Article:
As an investor, you may be willing to accept a lower rate of return in exchange for a degree of safety. To shelter yourself from the volatility of the stock market , you may choose to hold at least a part of your portfolio in the money market. But the risk-reward tradeoff also applies in the money market. The yield spread – the percentage difference between the returns on different investments – is an indication of the risk premium.
Your money market investments are subject to three types of risk : market risk, interest-rate risk and inflation risk. Events in the financial markets, especially unexpected changes, can affect the value of your investment. Or your creditor institution could default . Interest rates can change unexpectedly over time. Inflation can erode your purchasing power. Due to the short-term nature of investments in the money market, these risks may be somewhat mitigated but are still present.
U.S. Treasury Bills are considered the benchmark for risk-free investments in the U.S., since they are backed by the U.S. government. The risk-free rate is affected by the Fed’s actions to control inflation or stimulate the economy by adjusting the federal funds rate – the rate at which financial institutions can lend the money they hold in the Federal Reserve to each other overnight. When the Fed raises rates, the value of stocks generally declines and the interest rate on government securities such as T-bills, which are viewed as the safest investments, usually increases. In order to be compensated for assuming additional risk, you would expect a return higher than the risk-free rate to make other types of investments.
Some money market investments are guaranteed. The money you hold in an interest-bearing checking account, savings account, certificate of deposit or IRA retirement account can be considered no-risk to the extent the account is insured by the FDIC, now up to $250,000. Money market deposit accounts offered at an interest rate set by the bank are also insured by the FDIC.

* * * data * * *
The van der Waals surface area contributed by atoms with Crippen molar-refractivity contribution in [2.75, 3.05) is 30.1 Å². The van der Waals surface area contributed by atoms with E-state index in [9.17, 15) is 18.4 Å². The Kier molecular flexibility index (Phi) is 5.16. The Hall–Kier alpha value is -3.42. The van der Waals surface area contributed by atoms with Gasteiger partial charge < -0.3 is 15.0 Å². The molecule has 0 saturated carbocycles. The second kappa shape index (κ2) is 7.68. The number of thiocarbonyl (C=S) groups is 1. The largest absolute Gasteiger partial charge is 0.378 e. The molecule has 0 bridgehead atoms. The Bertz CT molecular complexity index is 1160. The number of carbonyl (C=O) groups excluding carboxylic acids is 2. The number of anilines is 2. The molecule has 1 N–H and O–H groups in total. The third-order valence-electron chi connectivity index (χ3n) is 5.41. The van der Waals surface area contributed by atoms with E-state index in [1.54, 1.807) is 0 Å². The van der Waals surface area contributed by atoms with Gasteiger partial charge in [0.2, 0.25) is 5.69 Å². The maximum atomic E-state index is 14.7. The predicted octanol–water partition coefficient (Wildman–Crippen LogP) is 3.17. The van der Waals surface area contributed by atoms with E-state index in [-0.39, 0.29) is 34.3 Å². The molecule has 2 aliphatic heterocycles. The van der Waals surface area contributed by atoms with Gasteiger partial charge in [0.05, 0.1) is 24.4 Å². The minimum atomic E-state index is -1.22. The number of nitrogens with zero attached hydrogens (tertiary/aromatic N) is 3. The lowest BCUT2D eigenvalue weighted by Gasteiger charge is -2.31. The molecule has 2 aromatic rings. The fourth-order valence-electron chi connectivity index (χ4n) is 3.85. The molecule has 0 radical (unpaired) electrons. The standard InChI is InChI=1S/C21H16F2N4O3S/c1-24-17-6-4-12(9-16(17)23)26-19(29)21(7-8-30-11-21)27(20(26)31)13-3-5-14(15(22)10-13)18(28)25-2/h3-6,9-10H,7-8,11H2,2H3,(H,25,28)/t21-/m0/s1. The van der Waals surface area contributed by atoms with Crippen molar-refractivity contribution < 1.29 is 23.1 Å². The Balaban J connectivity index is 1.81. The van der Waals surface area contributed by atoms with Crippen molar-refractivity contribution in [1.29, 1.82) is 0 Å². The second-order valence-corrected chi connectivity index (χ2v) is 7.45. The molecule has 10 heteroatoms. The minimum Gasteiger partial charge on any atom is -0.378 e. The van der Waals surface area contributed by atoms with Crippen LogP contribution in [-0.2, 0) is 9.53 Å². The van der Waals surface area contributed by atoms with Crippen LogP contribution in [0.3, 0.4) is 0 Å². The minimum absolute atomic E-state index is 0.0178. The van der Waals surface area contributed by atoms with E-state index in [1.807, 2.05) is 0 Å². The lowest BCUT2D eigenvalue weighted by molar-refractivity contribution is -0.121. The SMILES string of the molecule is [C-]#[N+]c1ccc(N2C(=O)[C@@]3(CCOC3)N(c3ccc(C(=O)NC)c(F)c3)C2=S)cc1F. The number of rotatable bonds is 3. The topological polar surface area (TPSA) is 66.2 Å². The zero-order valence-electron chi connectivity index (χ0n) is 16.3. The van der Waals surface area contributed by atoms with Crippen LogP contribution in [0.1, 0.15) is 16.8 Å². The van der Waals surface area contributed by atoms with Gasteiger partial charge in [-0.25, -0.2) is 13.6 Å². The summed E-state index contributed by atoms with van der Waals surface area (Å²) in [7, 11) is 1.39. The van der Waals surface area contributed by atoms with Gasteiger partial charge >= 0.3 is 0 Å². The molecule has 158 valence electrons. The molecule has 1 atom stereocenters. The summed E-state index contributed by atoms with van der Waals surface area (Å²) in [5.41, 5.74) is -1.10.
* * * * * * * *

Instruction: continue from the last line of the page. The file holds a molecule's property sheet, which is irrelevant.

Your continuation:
Money market mutual funds are not the same as money market deposit accounts and are not insured by the FDIC. The risk of a money market mutual fund is related to the types of investments the fund makes. These could include Treasury bills and other short-term government securities, short-term CDs and commercial paper, which is short-term debt issued by corporations. The relative risks of different money market mutual funds would depend on the mix of different types of short-term investments, particularly how much of the fund is invested in commercial paper or other securities.
Money market mutual funds attempt to keep their net asset value at a constant $1 per share. But if the investments perform poorly, it is possible to “break the buck.” As indicated by the SEC, due to extraordinary events in the financial markets, on Sept. 19, 2008 the U.S. Department of the Treasury announced an emergency, temporary guarantee program to protect money market mutual fund shareholders .
You could be exposed to risk with money market mutual funds that have a “plus” added to the fund’s name. These plus funds could be “enhanced cash ” products that may not be registered with the SEC. They may offer higher yields by exceeding SEC restrictions governing the credit quality, diversification and maturity of their investments.
Some money market funds have invested in mortgage -related securities called structured investment vehicles, or SIVs, that have declined in value and have even led to the downfall of some of these funds. And money market funds with significant stakes in big companies that have gone under or had to be bailed out are no longer the safe haven they may have been in the past.
Information is the key to balancing risk and reward in the money market, and a higher return can be a red flag for higher risk. By being sure your account is FDIC insured, by comparing competing interest rates offered by banks, by reading the prospectus before investing in a money market mutual fund and by diversifying your money market mutual fund investments you can rest more assured that your money is safe and earning you a reasonable return.
BankingMyWay.com – The Best Places to Park Your Cash, by Philip Van Doorn: http://bankingmyway.com/article/best-places-park-your-cash
Federal Deposit Insurance Corporation – Insured or Not Insured? www.fdic.gov/consumers/consumer/information/fdiciorn.html
MainStreet.com – How A Fed Funds Rate Cut Will Help and Hurt You, by Peter McDougall:
MainStreet.com – What You Need to Know About Bank Deposit Insurance, by Lyneka Little: http://mainstreet.com/article/money/insurance/what-you-need-know-about-bank-deposit-insurance
MainStreet.com – What You Need to Know About SIVs: http://mainstreet.com/article/money/credit/what-you-need-know-about-sivs?page=1
TheStreet.com – Making Sure Investments Beat Inflation, by Lauren Tara LaCapra: www.thestreet.com/s/making-sure-investments-beat-inflation/markets/marketfeatures/10416253.html
TheStreet.com – Beginner’s Guide to Risk Tolerance: www.thestreet.com/story/10398055/1/beginners-guide-to-risk-tolerance.html
U.S. Securities and Exchange Commission – Money Market Funds: www.sec.gov/answers/mfmmkt.htm